1. Please take 30 seconds to register your free account to remove most ads, post topics, make friends, earn reward points at our store, and more!  
    TalkBass.com has been uniting the low end since 1998.  Join us! :)

Difficult Conversion

Discussion in 'Luthier's Corner' started by Slap Bass Ninja, May 20, 2003.

  1. okay, see here, i'm a bassist, a REAL bassist, and i'm doing a pretty good job scalloping my stick bass' fretboard (any tips on that btw?), but my question on luthiering has little to nothing to do with bass

    see i bought this left handed acoustic guitar for 10 clams in a pawn store, and i replaced the bridge, and the thing that goes above the end-pins, i replaced the tuning pegs and whatnot, the neck nut (and filed the neck nut appropriately for the strings), put on a new string setup, replaced the electronics etc etc

    but something seems to be missing from the sound, and i'm putting it down to the fact that i've changed it from left handed config to a right hand config, so i need to know what else i can do to make it sound the way it should, if anything indeed can
    (ps - bargain buy: 10 smackers [plus 40 for new pieces] for something originally worth 450, and i got myself something good enough to play a gig with)

    i'd post this at another place (a guitar forum, even) but i don't really trust any board but this one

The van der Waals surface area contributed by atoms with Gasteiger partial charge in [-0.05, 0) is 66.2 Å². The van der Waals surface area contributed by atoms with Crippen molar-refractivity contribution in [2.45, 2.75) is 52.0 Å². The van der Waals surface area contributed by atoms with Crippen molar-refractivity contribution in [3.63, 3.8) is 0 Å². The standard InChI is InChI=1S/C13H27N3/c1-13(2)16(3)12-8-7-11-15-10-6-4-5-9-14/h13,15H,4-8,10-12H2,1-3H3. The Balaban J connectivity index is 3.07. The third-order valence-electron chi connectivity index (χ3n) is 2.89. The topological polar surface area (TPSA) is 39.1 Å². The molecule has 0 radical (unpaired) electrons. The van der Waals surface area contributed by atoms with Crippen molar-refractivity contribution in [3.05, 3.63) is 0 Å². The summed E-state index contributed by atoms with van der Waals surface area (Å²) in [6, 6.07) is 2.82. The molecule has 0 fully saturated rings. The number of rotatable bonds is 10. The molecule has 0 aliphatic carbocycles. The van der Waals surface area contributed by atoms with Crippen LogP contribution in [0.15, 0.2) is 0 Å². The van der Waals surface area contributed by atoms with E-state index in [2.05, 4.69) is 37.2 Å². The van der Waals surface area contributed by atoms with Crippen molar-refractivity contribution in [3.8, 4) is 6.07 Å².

pps - help me!
  2. Tim Barber

    Tim Barber Commercial User

    Apr 28, 2003
    Serenity Valley
    Owner: Barber Music
    Typically the top bracing in an acoustic guitar is asymmetrical because of the difference in tension between the bass and treble strings, and also to achieve the best transfer of both high and low frequencies from the strings through the bridge and to the soundboard (top). By reversing the strings you are to some extent cancelling out the way the top is designed to respond.

    Think about a double bass: the bass bar is only placed on the E string side of the top, and serves to transfer the low frequencies over a larger resonating area. Whereas the soundpost is on the treble side only and stiffens the top on that side, biasing it towards treble response. Guitar bracing is not that extreme but the principle is the same.

    hope that makes sense...

Share This Page